Please FREEPMAIL me if you want on or off the
Gods, Graves, Glyphs PING list or GGG weekly digest
-- Archaeology/Anthropology/Ancient Cultures/Artifacts/Antiquities, etc.
Gods, Graves, Glyphs (alpha order)
My favorite author. "C'mon you apes! Do you want to live forever?"
Mine too! I've always adored Gloriana. What an amazing story she lived . . . and for a royal family, you gotta admit the Tudors were some crazy-ass rednecks.
I remember my Moment of Historical Clarity in 1984, when I made the (astonishingly obvious) connection that Anne Boleyn was Elizabeth's mother, and Bloody Mary was her half-sister. I felt SO smart for having figured it out . . . and later, felt SO stupid for not reading that genealogical chart that's in EVERY SINGLE BOOK I OWN.
My mother and I had one thing in common,
we ADORED British history, especially the monarches from
pre-Norman Invasion (god bless the long bow) right up to Prince William being a cutie patootie.
There was a saying that Elizabeth was the greatest King England ever had. ;)
You've read Sharon Kay Penman's big ole historicals, yes? And Philippa Gregory (who frankly I don't care for as much as Penman)?
I concentrated on Tudor for the longest time, and only fairly recently branched out on either side chronologically. Eleanor of Aquitaine fascinates me, as does Marie Antoinette - and let's not even get into those wacky Plantagenets!
I really don't like Phillipa Gregory....her endings are SO depressing (at least the books I read).
Elenor of Aquitaine is one of my favorites, and Marie Antionette simply because she's a "hometown" girl. And feel for and like reading about characters like Lady Jane Grey, Mary Queen of Scotts (and her poor dog!)
Barbara Tuchman is probably one of my favorite authors....A Distant Mirror I still pull out and read every so often.
And yes, for a few years, I hung out on Alt.royals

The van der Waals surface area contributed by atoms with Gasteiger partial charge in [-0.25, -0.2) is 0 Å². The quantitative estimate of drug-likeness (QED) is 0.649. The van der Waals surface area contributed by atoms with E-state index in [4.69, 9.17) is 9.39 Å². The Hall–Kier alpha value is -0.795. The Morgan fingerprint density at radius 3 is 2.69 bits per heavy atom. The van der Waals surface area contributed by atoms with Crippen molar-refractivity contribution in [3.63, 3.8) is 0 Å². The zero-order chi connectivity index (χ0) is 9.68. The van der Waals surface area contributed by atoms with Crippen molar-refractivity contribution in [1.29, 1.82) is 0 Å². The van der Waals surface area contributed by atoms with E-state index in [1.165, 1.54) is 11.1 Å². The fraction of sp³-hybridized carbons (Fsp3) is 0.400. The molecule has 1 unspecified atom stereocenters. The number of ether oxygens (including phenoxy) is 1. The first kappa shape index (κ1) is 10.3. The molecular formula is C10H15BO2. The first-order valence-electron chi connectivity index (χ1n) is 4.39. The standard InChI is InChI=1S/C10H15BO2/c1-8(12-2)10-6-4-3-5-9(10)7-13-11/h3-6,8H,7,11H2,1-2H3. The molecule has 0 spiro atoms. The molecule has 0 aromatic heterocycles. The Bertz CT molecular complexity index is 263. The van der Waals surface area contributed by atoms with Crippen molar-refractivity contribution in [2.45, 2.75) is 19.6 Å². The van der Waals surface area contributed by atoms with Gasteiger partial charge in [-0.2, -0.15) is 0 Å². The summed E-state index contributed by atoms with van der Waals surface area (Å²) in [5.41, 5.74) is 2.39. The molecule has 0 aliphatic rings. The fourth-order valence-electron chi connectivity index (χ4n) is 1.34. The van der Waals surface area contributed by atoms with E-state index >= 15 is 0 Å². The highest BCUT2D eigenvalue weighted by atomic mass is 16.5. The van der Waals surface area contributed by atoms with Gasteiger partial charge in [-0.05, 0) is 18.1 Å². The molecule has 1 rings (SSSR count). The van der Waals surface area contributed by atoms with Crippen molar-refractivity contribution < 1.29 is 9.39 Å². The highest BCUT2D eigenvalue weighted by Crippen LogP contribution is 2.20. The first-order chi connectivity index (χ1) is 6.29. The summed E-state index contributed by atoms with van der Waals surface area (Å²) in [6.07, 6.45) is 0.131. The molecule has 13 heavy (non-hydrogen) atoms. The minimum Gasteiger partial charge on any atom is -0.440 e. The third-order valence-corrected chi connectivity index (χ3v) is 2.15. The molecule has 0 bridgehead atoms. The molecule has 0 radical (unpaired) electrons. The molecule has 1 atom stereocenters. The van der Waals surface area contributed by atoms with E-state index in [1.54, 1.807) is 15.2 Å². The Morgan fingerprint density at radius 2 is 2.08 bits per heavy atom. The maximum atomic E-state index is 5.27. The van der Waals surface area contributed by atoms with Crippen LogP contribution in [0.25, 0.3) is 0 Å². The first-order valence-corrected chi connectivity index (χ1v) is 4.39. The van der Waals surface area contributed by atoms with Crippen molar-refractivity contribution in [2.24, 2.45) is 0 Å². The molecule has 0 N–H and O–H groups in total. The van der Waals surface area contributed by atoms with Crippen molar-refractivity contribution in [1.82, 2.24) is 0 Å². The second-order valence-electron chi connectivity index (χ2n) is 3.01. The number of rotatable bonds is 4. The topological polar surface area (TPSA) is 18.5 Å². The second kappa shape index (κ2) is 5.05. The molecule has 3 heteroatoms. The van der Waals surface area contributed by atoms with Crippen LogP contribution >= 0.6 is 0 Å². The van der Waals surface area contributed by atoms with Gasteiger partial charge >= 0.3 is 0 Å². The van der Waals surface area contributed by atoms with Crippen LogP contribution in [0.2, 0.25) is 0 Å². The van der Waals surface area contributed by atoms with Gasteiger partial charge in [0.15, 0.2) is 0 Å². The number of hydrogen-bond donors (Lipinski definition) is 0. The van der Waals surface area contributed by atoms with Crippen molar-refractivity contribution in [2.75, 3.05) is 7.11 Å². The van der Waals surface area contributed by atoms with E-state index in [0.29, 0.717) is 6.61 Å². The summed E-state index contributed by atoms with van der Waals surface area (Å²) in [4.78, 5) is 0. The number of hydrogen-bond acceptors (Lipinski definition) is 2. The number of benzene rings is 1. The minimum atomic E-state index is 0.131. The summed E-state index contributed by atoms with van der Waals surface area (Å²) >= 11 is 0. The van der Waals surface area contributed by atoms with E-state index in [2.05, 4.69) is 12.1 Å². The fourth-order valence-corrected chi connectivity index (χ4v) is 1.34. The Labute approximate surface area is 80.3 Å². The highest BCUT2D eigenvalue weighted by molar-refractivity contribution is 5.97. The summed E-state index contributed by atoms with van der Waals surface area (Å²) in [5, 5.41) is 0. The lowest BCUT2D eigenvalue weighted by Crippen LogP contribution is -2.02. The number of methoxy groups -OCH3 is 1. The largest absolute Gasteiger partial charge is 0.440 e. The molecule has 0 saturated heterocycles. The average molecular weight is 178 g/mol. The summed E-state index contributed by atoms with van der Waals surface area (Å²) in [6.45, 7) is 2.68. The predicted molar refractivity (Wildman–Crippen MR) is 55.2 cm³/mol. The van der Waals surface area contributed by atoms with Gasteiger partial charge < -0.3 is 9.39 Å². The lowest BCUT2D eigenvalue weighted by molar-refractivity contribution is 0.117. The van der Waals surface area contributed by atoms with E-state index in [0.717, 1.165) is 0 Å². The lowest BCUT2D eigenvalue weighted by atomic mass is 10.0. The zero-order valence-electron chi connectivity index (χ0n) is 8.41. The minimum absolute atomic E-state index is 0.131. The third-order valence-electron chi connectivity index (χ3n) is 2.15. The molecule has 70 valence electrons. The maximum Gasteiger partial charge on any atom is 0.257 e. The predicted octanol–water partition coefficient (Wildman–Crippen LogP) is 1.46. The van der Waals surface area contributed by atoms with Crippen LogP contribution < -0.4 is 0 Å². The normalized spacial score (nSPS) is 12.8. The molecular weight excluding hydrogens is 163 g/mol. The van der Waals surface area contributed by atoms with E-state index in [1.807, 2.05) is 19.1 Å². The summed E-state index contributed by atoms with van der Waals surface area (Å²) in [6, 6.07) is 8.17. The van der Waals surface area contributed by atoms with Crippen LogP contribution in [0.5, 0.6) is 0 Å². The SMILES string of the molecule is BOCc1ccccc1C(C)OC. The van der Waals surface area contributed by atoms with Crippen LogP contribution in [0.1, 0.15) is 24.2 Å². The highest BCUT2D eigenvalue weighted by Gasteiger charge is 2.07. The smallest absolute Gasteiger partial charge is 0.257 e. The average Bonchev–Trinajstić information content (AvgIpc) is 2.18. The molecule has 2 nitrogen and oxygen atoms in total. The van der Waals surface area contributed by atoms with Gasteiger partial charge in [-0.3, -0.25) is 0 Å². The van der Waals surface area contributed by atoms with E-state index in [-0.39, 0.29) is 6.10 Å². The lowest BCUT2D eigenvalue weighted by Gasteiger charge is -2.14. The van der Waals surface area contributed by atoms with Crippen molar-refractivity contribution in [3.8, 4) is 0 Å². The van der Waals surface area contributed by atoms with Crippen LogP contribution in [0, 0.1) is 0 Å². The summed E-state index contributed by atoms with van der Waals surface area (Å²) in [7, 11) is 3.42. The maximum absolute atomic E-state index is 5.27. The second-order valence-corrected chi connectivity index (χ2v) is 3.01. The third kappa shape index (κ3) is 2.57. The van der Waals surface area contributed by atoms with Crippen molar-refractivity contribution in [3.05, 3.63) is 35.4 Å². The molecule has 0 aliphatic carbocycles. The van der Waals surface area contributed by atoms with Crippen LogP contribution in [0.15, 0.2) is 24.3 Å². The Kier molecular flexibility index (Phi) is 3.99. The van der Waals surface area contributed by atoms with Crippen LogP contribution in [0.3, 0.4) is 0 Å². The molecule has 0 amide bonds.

Not true! After all, it was called the "Elizabethan Age". :)
As her sister was toward Protestants. It took a few reigns for everything to shake out.
Bloody Mary, anyone?
"Elizabeth never married (she was known as "the Virgin Queen") and her cousin, James I, ascended the English throne after her death."
James was the son of Mary Queen of Scots. He was also a homosexual who hated tobacco and sponsored the King James Bible and the first of the Stuarts in England. The Stuarts were the last functional Monarchical line in England.
One of the nicest things about Elizabeth is she didn't reproduce, which brought an end to the Tudors - one of the most tyrannical and obnoxious of royal lines - from its founder Henry VII - a liar and coward, to his son Henry VIII an egomaniacal polygamist and medieval Bluebeard, to Bloody Mary - a brutal religious fanatic to Elizabeth, probably the best of the bunch.
· join list or digest · view topics · view or post blog · bookmark · post a topic · subscribe ·
Bronze Age Forum
Excerpt, or Link only?
· Science topic · science keyword · Books/Literature topic · pages keyword ·
Disclaimer: Opinions posted on Free Republic are those of the individual posters and do not necessarily represent the opinion of Free Republic or its management. All materials posted herein are protected by copyright law and the exemption for fair use of copyrighted works.